Abrir o menú principal

Cambios

Malia ser reducidos en número, os maronitas continúan a ser un dos principais grupos etno-relixiosos do Líbano. A diferenza doutras [[igrexas católicas orientais]], dende a súa orixe os maronitas sempre teñen estado en comuñón coa [[Santa Sé|Igrexa de Roma]] e co [[Papa]].
 
==HistoryHistoria==
A Igrexa Maronita toma o seu nome do seu fundador, [[san Marón]] († 410), un asceta siríaco amigo de [[Xoán Crisóstomo]] que a instituiu no [[século IV]]. Dopo la sua morte, nel [[452]] i suoi discepoli costituirono un [[monastero]] nei pressi del suo sepolcro, ad Apamea, sulle rive del fiume [[Oronte]]. Fin dalle origini la comunità maronita seguì il Patriarca di Antiochia. Quando la regione divenne a maggioranza [[monofisismo|monofisita]] (V-VI secolo), la comunità dovette trasferirsi in una regione più interna del Libano.
{{Eastern Catholicism}}
<!-- Commented out: [[File:Saint Maron.JPG|thumb|left|150px|[[Maron]] (died sometime between 406 and 423 AD), founder of the Maronite spiritual movement. Since the 17th century, his feast day has been celebrated on February 9. Statue, [[St. Peter's Basilica]], [[Rome]].]] -->
 
Nel [[VII secolo]] la comunità maronita fu rifondata e organizzata da un santo monaco, l'abate del monastero di Brad, in [[Siria]]. Giovanni Marone fu il primo maronita a ricoprire la dignità episcopale; l’ordinazione avvenne nel [[676]] e in seguito - nel [[685]] - fu eletto [[Patriarca di Antiochia]]. Fu il primo maronita a ricoprire questo incarico. Per sfuggire a una persecuzione, decise di lasciare la Siria e dirigersi verso il Libano. Si stabilì a [[Bkerké|Kfarhy]], dove fece costruire un nuovo monastero nel quale depositò la [[reliquia]] più preziosa per i maroniti: il cranio di san Marone. Da esso deriva il nome del monastero: ''Monastero di Ras Marun'' (cranio di Marone). Da quell'epoca il monastero è la [[Patriarcato di Antiochia dei Maroniti|sede patriarcale maronita]].
The followers of [[Jesus Christ]] first became known as "Christians" in [[Antioch]] (Acts 11:26), and the city became a center for Christianity - especially after the [[Siege of Jerusalem (70)|destruction of Jerusalem]] in 70 AD. According to Catholic tradition, the first Bishop was [[Saint Peter]] before his travels to Rome. The third Bishop was the [[Apostolic Father]] [[Ignatius of Antioch]]. Antioch became one of the five original [[Patriarchate]]s (the [[Pentarchy]]) after [[Constantine I (emperor)|Constantine]] recognized Christianity.
[[File:AleppoMaroniteCathedral.jpg|thumb|La cattedrale maronita di [[Aleppo]].]]
[[File:HarissaVirginOfLebanon.jpg|thumb|Statua del santuario di [[Nostra Signora del Libano]] a [[Harissa]] presso [[Jounieh]].]]
 
Dopo il [[685]] la Chiesa di Antiochia si divise tra calcedonesi e non calcedonesi, che divennero la maggioranza. La comunità maronita scelse di rimanere calcedonese e non si riconobbe più nel patriarca Teofane. Iniziò un periodo di autonomia: i monasteri diventarono sedi vescovili.
[[Maron]], a fourth-century [[monk]] and the contemporary and friend of [[St. John Chrysostom]], left Antioch for the [[Orontes River]] to lead an [[ascetic]] life, following the traditions of [[Anthony the Great]] of the Desert and [[Pachomius]]. Many of his followers also lived a monastic lifestyle. Following the death of Maron in 410 AD, his disciples built a monastery in his memory and formed the nucleus of the Maronite Church.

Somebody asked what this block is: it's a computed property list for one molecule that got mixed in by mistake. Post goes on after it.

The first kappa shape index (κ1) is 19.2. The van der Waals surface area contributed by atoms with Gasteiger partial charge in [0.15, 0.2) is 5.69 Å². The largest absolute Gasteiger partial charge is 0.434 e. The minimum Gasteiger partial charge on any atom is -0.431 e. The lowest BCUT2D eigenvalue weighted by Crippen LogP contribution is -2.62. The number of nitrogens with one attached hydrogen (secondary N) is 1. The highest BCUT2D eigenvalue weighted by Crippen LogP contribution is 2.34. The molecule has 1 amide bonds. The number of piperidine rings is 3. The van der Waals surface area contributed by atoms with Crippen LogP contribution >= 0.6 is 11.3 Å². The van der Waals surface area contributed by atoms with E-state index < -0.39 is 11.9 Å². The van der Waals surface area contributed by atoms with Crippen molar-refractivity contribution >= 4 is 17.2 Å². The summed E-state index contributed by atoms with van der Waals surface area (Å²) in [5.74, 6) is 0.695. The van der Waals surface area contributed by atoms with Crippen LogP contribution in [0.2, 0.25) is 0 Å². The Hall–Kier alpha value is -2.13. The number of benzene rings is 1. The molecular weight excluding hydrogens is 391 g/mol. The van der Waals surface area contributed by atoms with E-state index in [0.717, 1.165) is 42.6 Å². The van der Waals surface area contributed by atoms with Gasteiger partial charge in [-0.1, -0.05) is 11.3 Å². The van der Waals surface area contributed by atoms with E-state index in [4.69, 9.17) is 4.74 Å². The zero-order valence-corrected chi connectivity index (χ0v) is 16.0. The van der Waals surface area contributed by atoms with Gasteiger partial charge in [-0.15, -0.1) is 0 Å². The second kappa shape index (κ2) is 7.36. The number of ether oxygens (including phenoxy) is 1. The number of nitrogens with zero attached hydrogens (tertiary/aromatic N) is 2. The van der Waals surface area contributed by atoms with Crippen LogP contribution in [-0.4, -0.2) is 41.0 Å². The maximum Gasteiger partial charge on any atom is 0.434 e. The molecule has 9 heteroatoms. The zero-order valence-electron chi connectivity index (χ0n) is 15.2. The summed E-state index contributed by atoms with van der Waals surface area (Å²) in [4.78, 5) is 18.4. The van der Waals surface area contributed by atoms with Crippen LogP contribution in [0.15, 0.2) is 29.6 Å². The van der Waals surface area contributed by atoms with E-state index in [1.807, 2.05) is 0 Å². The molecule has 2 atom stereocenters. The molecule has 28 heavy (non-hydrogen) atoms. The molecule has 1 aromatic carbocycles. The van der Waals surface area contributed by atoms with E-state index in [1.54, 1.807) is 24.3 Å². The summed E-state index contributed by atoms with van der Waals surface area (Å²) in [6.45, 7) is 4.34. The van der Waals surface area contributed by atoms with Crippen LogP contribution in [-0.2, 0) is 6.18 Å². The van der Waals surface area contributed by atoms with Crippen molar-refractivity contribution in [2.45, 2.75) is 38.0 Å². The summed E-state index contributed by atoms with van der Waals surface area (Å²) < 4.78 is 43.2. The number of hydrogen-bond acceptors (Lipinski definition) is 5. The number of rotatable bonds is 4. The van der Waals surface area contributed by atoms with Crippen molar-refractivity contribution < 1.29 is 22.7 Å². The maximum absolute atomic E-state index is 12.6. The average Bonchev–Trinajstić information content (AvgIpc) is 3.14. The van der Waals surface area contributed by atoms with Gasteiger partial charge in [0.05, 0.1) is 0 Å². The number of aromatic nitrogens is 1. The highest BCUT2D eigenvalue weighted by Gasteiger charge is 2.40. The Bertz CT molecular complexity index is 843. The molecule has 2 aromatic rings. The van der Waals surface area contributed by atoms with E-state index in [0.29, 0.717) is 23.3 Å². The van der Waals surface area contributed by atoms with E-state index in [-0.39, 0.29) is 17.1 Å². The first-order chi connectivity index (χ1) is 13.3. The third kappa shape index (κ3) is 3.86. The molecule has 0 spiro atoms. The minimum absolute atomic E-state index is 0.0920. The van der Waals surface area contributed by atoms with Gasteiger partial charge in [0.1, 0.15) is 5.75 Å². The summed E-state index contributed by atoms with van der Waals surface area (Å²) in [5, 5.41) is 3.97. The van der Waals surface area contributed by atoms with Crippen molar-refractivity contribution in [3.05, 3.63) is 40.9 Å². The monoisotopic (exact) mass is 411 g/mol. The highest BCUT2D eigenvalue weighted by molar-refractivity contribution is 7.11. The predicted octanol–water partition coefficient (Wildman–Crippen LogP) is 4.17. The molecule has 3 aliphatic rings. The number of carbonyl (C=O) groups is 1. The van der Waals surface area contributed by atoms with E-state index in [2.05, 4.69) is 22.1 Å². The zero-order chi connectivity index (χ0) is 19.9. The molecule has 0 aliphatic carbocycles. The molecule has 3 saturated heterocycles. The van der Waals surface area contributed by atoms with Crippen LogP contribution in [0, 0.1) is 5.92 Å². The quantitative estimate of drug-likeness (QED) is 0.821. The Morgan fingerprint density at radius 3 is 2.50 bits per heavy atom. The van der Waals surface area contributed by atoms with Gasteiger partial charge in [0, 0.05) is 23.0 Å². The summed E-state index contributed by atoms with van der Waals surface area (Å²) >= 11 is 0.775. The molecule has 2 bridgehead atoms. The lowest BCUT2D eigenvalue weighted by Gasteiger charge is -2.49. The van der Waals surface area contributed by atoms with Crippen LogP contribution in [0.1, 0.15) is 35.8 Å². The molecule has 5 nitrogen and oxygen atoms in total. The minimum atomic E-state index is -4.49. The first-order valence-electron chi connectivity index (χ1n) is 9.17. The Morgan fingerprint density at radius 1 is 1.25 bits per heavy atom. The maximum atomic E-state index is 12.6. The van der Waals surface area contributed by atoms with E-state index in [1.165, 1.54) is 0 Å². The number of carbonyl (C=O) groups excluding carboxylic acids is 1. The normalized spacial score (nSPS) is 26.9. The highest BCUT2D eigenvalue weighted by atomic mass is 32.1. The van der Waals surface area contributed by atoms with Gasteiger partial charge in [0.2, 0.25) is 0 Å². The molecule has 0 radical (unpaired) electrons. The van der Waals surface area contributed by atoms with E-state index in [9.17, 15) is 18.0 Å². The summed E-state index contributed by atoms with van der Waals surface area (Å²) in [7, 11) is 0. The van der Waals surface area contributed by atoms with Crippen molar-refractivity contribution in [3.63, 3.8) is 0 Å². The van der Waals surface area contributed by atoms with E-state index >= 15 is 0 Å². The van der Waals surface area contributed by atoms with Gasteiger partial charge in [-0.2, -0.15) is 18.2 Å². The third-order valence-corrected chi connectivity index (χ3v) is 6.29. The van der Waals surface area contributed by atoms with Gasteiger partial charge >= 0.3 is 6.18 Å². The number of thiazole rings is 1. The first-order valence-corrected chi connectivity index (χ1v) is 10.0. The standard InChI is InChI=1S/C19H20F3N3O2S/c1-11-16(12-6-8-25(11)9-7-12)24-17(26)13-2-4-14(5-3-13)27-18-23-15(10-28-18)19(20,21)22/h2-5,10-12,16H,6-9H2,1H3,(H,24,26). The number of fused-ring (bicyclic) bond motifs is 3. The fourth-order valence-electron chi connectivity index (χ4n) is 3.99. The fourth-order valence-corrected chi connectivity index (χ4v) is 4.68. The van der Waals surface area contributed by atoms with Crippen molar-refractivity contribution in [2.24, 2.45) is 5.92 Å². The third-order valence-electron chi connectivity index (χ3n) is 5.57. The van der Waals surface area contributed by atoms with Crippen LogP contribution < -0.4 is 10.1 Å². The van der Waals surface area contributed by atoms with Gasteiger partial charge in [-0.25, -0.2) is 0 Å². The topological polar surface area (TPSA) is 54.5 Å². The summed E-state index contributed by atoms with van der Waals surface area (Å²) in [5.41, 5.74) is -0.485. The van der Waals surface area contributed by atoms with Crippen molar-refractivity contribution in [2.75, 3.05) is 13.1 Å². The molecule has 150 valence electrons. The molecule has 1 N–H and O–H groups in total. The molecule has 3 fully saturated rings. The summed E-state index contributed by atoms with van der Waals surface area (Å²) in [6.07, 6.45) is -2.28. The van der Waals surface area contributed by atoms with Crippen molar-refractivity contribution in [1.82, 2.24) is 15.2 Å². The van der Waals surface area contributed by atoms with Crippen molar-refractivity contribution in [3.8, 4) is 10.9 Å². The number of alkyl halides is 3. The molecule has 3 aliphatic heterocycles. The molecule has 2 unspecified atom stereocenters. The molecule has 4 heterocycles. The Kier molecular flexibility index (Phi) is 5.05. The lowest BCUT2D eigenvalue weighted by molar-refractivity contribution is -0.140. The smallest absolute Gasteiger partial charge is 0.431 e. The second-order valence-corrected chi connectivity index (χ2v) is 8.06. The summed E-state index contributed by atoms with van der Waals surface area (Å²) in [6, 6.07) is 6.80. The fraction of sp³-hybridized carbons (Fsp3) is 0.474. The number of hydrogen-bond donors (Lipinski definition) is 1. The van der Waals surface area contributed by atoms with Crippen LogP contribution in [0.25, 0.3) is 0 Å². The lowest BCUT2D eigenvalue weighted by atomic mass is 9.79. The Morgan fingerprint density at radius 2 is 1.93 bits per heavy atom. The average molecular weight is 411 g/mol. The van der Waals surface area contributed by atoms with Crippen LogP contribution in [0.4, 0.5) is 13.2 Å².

All'epoca delle [[Crociate]] la Chiesa maronita riallacciò i rapporti con la [[Chiesa latina|Chiesa di Roma]], da cui non si era mai formalmente separata. L'unione venne suggellata alcuni secoli dopo, nel [[1584]], con la fondazione, durante il pontificato di [[Gregorio XIII]], del Collegio maroniano di Roma.
The [[Maronites]] held fast to the beliefs of the [[Council of Chalcedon]] in 451 AD. When the [[Monophysites]] of Antioch slew 350 monks, the Maronites sought refuge in the mountains of Lebanon. Correspondence concerning the event brought the Maronites papal and orthodox recognition, which was solidified by [[Pope Hormisdas]] (514-523 AD) on February 10, AD 518. A monastery was built around the shrine of St. Maro (Marun) after the [[Council of Chalcedon]].<ref>Attwater, Donald; The Christian Churches of the East</ref>
 
I maroniti furono protetti anche dalla [[Francia]], durante il dominio [[Impero ottomano|ottomano]] del [[Vicino oriente]].
The martyrdom of the Patriarch of Antioch in the first decade of the seventh century, either at the hands of Persian soldiers or local Jews,<ref>[http://www.jstor.org/stable/1454219 J. D. Frendo, "Who killed Anastasius II?" ''Jewish Quarterly Review'' vol. 72 (1982), 202-4])</ref> left the Maronites without a leader, a situation which continued because of the final and most devastating [[Byzantine–Sassanid War of 602–628]]. In the aftermath of the war, the Emperor [[Heraclius]] propagated a new Christological doctrine in an attempt to unify the various Christian churches of the east, who were divided over accepting the [[Council of Chalcedon]]. This doctrine, [[monothelitism]], was meant as a compromise between supporters of Chalcedon, such as the Maronites, and opponents, such as the [[Syriac Orthodox Church|Jacobites]]. Instead, this new doctrine caused greater controversy, and was declared a heresy at the [[Sixth Ecumenical Council]] in 680-681. Contemporary Greek and Arab sources, however, claimed that the Maronites accepted monothelitism,{{fact|date=January 2014}} rejected the sixth council, and continued to maintain a belief in the largely discredited monothelete doctrine for centuries, only moving away from monothelitism in the time of the crusades in order to avoid being branded heretics by the crusaders. The modern Maronite Church, however, rejects the assertion that the Maronites were ever monothelites; and the question remains a major controversy to this day.<ref>[http://books.google.com/books?id=8Ogp94y8CJgC&dq=The+Maronites+in+History&source=gbs_navlinks_s Matti Moosa, The Maronites in History (Syracuse, N.Y.: Syracuse University Press, 1986), 195-216].</ref>